Alice Medrich, chocolatier, author and creator of the “American” chocolate truffle, was instrumental in bringing awareness of artisan chocolate to the United States. In 1973 she promoted the appreciation of dark chocolate, attention to cocoa percentages and awareness of quality chocolate. She opened a chocolate and dessert store in the San Francisco Bay Area in 1976 and called in Cocola. (She made up the name to sound like a child speaking French. She sold what developed into a chain of seven Cocolat stores in 1989.)
Medrich has appeared on the Food Network’s Chef Du Jour and Baker’s Dozen, Julia Child’s PBS series Baking With Julia and Joan Nathan’s Jewish Cooking in America. She has received several Cookbook of the Year awards from the James Beard Foundation and the International Association of Culinary Professionals.
I reached out to Medrich with a few questions, and in particular to find out what she recommended for dessert this Rosh Hashanah.
I see that your books contain some recipes for Jewish holidays. I wonder if you might share how your Jewish identity connects to your work in chocolate.
I’m a very secular (California) Jew, but always interested in the cultural aspects (particularly food ways) of Judaism and Jewish communities. When I travel I always want to see what there is, or remains, of Jewish life — synagogues, ghettos, Jewish quarters, restaurants, etcetera. I was fascinated to learn about the history of Jews in chocolate, but I can’t say that I see a connection between my own involvement with chocolate and the fact that I am Jewish!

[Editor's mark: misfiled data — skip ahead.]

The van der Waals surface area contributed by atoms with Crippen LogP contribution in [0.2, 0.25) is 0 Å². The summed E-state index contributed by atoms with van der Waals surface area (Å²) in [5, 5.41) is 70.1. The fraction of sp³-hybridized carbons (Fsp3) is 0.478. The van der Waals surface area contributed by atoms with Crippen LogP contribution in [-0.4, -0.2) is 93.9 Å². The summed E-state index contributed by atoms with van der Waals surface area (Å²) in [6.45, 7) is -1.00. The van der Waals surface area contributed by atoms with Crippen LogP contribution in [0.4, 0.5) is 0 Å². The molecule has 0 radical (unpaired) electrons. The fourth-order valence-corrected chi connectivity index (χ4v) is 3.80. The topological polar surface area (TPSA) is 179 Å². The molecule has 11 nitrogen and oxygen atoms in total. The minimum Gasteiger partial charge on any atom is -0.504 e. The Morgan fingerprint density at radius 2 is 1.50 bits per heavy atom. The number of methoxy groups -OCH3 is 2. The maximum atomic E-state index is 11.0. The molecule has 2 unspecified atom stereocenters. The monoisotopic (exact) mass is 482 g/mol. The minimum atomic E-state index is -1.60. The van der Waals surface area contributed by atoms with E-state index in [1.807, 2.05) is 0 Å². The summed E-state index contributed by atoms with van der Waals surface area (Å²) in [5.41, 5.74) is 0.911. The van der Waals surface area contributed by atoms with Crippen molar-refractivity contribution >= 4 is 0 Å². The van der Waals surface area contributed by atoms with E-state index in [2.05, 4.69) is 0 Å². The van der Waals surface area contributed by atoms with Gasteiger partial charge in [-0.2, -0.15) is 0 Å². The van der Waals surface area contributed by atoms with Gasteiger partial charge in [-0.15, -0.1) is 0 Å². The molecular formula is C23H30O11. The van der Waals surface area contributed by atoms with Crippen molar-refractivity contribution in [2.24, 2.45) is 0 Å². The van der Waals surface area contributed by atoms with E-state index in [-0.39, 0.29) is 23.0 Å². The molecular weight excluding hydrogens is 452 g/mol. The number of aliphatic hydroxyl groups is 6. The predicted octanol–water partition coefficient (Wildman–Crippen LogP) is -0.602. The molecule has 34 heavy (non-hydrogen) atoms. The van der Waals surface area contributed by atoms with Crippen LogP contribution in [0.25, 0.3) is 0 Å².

They are delicious — we cut them in wedges, rather that trying to take a giant bite out of them! — and the caramel is made with honey, so you get your apple, your honey … and your chocolate!
How have chocolate trends evolved in the United States in recent decades?
The first wave of the chocolate revolution (in the late 1970s and the 1980s) was all about what we were doing with chocolate — the kinds of recipes and desserts we were making with it. Instead of sweet American candy and fluffy chocolate cakes, it became about the chocolate, such as truffles and flourless chocolate torte, all of those more European desserts that were more chocolaty and less sweet. My Cocolat stores were extremely important to that phase. The next wave reinvented the chocolate itself and that came about when people like John Scharffenberger started making craft chocolate. I was lucky to have been there from the beginning. We redefined chocolate by being transparent about cacao percentages. Until then no American chocolate was labeled with that information and consumers had no understanding of the impact. There needed to be education. I knew that chocolate in America was changing.
Rabbi Deborah R. Prinz travels the world sharing stories about chocolate, cultures and convictions. More about chocolate’s connections to Jews, along with historical and contemporary recipes, may be found in “On the Chocolate Trail: A Delicious Adventure Connecting Jews, Religions, History, Travel, Rituals and Recipes to the Magic of Cacao.” Prinz also blogs at The Huffington Post and onthechocolatetrail.org. Her current project melds a hunger for chocolate with little known narratives and recipes related to women.